December 29, 2020 report
Using economic data to create predictive models of anticipated antimicrobial resistance levels across countries
A team of researchers at the Amsterdam Institute for Global Health and Development has developed a way to model anticipated antimicrobial resistance levels across countries using economic data. In their paper published in Proceedings of the National Academy of Sciences, the group describes using the average income for a country, average out-of-pocket health care expenses for those living there and the degree of government corruption to create models that could accurately represent anticipated antimicrobial resistance levels for a given country.
Over the past decade, it has become apparent that the antibiotics that doctors use to treat patients with infections are not working as well as they once did. Prior research has shown that this is because many of the bacteria behind such infections have, through mutations, developed resistance. Prior research has also shown that the development of antibiotic resistance has been aided by the overuse of antibiotics. For that reason, medical researchers in developed countries have begun to track bacteria and the therapies that are used to treat the infections that result. These efforts have led to better targeted therapies, less overuse of antibiotics and slowing in mutations in bacteria. Improvements have not been observed in many third-world countries, however, because they lack the funds to implement such systems. In this new effort, the researchers working in the Netherlands have developed an alternative approach—using economic data to predict resistance levels.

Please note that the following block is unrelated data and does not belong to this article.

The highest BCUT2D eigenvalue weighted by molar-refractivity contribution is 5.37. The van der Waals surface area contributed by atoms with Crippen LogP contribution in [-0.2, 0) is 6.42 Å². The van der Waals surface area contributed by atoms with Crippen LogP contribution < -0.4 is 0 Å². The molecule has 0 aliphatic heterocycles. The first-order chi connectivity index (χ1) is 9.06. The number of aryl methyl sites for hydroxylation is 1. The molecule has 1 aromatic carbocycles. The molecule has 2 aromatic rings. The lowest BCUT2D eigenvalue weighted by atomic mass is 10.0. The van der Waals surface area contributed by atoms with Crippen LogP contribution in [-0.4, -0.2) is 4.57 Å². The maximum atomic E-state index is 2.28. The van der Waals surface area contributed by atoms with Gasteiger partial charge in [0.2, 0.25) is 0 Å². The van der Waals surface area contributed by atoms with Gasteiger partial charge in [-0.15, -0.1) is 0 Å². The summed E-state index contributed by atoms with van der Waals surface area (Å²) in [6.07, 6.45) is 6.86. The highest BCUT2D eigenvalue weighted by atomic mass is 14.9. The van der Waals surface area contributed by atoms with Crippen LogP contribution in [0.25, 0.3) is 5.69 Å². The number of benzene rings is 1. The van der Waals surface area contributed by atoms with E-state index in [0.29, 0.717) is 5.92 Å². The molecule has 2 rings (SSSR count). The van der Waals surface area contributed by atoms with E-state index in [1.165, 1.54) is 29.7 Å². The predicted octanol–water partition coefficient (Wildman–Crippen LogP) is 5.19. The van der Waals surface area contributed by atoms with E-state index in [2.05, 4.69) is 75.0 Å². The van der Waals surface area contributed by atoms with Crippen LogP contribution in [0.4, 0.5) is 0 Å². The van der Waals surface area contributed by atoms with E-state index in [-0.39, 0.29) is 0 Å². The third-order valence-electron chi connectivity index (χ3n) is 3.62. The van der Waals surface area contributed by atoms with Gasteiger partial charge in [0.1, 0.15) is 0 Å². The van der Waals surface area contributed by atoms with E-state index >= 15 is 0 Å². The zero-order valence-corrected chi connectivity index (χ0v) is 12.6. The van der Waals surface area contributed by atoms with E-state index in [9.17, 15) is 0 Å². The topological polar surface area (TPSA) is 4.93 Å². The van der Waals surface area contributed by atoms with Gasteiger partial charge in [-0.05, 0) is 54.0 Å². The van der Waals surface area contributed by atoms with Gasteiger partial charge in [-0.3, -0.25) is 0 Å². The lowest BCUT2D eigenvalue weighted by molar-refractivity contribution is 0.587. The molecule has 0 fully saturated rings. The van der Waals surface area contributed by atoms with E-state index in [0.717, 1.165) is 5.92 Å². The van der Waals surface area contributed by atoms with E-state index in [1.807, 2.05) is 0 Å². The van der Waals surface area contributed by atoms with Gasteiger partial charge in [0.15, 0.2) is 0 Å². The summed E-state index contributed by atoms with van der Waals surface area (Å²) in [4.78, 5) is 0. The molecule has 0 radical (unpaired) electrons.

The work involved first looking at the relationship between antimicrobial resistance and economic conditions in a given country, through which the researchers detected patterns. They used these patterns to reverse the process—using economic data to predict antimicrobial resistance levels in different countries.
To test their models, the researchers restricted the number of pathogens to just the nine most common and compared what their models reported with health statistical data for a few select countries. They found their models to be 78 to 86% accurate for six of the nine pathogens included in the tests—high enough to track global resistance to the most common types of antibacterial agents.
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